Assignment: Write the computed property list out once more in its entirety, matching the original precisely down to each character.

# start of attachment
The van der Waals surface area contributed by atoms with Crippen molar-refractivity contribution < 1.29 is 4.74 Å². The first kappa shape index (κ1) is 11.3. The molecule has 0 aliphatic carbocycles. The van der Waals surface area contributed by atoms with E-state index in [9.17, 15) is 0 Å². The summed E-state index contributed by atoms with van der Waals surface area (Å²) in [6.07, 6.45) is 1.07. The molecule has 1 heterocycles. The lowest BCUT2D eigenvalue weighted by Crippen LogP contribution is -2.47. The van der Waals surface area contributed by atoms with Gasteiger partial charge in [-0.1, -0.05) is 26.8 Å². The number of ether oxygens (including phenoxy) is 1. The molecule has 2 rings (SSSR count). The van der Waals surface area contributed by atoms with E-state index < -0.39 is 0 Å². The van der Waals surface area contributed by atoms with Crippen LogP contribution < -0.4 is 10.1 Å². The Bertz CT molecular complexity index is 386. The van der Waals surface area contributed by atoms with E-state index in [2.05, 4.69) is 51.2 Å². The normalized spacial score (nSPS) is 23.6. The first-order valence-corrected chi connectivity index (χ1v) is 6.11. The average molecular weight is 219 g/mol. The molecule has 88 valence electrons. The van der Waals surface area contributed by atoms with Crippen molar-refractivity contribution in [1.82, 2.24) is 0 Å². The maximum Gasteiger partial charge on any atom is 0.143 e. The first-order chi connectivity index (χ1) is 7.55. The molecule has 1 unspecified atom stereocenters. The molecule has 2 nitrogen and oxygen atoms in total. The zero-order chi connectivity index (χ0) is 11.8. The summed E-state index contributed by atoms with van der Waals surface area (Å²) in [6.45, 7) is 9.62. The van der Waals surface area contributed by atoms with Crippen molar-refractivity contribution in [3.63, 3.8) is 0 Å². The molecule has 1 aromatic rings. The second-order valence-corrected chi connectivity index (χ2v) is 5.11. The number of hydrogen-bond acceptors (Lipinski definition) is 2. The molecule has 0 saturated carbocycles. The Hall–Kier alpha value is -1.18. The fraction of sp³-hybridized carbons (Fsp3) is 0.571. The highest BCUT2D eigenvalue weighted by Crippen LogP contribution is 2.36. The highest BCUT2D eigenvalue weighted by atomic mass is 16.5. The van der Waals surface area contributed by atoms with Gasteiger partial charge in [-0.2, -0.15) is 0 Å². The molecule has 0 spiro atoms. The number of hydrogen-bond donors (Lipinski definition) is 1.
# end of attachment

The van der Waals surface area contributed by atoms with Crippen molar-refractivity contribution < 1.29 is 4.74 Å². The first kappa shape index (κ1) is 11.3. The molecule has 0 aliphatic carbocycles. The van der Waals surface area contributed by atoms with E-state index in [9.17, 15) is 0 Å². The summed E-state index contributed by atoms with van der Waals surface area (Å²) in [6.07, 6.45) is 1.07. The molecule has 1 heterocycles. The lowest BCUT2D eigenvalue weighted by Crippen LogP contribution is -2.47. The van der Waals surface area contributed by atoms with Gasteiger partial charge in [-0.1, -0.05) is 26.8 Å². The number of ether oxygens (including phenoxy) is 1. The molecule has 2 rings (SSSR count). The van der Waals surface area contributed by atoms with E-state index < -0.39 is 0 Å². The van der Waals surface area contributed by atoms with Crippen LogP contribution < -0.4 is 10.1 Å². The Bertz CT molecular complexity index is 386. The van der Waals surface area contributed by atoms with E-state index in [2.05, 4.69) is 51.2 Å². The normalized spacial score (nSPS) is 23.6. The first-order valence-corrected chi connectivity index (χ1v) is 6.11. The average molecular weight is 219 g/mol. The molecule has 88 valence electrons. The van der Waals surface area contributed by atoms with Crippen molar-refractivity contribution in [1.82, 2.24) is 0 Å². The maximum Gasteiger partial charge on any atom is 0.143 e. The first-order chi connectivity index (χ1) is 7.55. The molecule has 1 unspecified atom stereocenters. The molecule has 2 nitrogen and oxygen atoms in total. The zero-order chi connectivity index (χ0) is 11.8. The summed E-state index contributed by atoms with van der Waals surface area (Å²) in [6.45, 7) is 9.62. The van der Waals surface area contributed by atoms with Crippen molar-refractivity contribution in [3.63, 3.8) is 0 Å². The molecule has 1 aromatic rings. The second-order valence-corrected chi connectivity index (χ2v) is 5.11. The number of hydrogen-bond acceptors (Lipinski definition) is 2. The molecule has 0 saturated carbocycles. The Hall–Kier alpha value is -1.18. The fraction of sp³-hybridized carbons (Fsp3) is 0.571. The highest BCUT2D eigenvalue weighted by Crippen LogP contribution is 2.36. The highest BCUT2D eigenvalue weighted by atomic mass is 16.5. The van der Waals surface area contributed by atoms with Gasteiger partial charge in [-0.2, -0.15) is 0 Å². The molecule has 0 spiro atoms. The number of hydrogen-bond donors (Lipinski definition) is 1.